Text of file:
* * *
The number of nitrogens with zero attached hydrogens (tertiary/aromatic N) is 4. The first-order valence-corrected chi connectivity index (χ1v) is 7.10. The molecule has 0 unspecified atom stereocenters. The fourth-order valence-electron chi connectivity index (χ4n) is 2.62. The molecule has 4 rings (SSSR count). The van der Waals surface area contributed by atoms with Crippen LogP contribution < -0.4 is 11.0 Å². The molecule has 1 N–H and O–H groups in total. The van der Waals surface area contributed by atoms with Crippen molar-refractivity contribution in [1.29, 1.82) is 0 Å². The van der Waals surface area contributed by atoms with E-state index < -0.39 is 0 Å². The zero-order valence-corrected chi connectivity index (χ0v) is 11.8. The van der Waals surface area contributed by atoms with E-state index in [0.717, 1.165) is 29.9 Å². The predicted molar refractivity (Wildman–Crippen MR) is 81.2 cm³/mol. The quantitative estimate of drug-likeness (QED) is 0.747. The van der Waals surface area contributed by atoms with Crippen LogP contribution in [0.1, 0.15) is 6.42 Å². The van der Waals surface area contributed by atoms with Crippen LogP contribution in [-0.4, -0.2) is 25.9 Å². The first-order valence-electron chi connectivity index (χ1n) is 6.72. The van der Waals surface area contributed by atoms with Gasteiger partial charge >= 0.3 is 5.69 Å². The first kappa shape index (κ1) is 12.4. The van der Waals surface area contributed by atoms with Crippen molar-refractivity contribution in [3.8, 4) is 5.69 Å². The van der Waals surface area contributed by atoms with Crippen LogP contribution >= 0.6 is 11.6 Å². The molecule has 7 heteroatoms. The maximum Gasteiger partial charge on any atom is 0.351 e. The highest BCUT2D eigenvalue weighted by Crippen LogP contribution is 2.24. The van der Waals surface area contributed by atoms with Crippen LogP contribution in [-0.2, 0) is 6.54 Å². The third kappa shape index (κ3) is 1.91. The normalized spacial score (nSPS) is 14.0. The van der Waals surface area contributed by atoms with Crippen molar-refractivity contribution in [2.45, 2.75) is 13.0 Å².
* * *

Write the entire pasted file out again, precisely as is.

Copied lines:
The number of nitrogens with zero attached hydrogens (tertiary/aromatic N) is 4. The first-order valence-corrected chi connectivity index (χ1v) is 7.10. The molecule has 0 unspecified atom stereocenters. The fourth-order valence-electron chi connectivity index (χ4n) is 2.62. The molecule has 4 rings (SSSR count). The van der Waals surface area contributed by atoms with Crippen LogP contribution < -0.4 is 11.0 Å². The molecule has 1 N–H and O–H groups in total. The van der Waals surface area contributed by atoms with Crippen molar-refractivity contribution in [1.29, 1.82) is 0 Å². The van der Waals surface area contributed by atoms with E-state index < -0.39 is 0 Å². The zero-order valence-corrected chi connectivity index (χ0v) is 11.8. The van der Waals surface area contributed by atoms with E-state index in [0.717, 1.165) is 29.9 Å². The predicted molar refractivity (Wildman–Crippen MR) is 81.2 cm³/mol. The quantitative estimate of drug-likeness (QED) is 0.747. The van der Waals surface area contributed by atoms with Crippen LogP contribution in [0.1, 0.15) is 6.42 Å². The van der Waals surface area contributed by atoms with Crippen LogP contribution in [-0.4, -0.2) is 25.9 Å². The first-order valence-electron chi connectivity index (χ1n) is 6.72. The van der Waals surface area contributed by atoms with Gasteiger partial charge >= 0.3 is 5.69 Å². The first kappa shape index (κ1) is 12.4. The van der Waals surface area contributed by atoms with Crippen molar-refractivity contribution in [3.8, 4) is 5.69 Å². The van der Waals surface area contributed by atoms with Crippen LogP contribution >= 0.6 is 11.6 Å². The molecule has 7 heteroatoms. The maximum Gasteiger partial charge on any atom is 0.351 e. The highest BCUT2D eigenvalue weighted by Crippen LogP contribution is 2.24. The van der Waals surface area contributed by atoms with Crippen LogP contribution in [-0.2, 0) is 6.54 Å². The third kappa shape index (κ3) is 1.91. The normalized spacial score (nSPS) is 14.0. The van der Waals surface area contributed by atoms with Crippen molar-refractivity contribution in [2.45, 2.75) is 13.0 Å².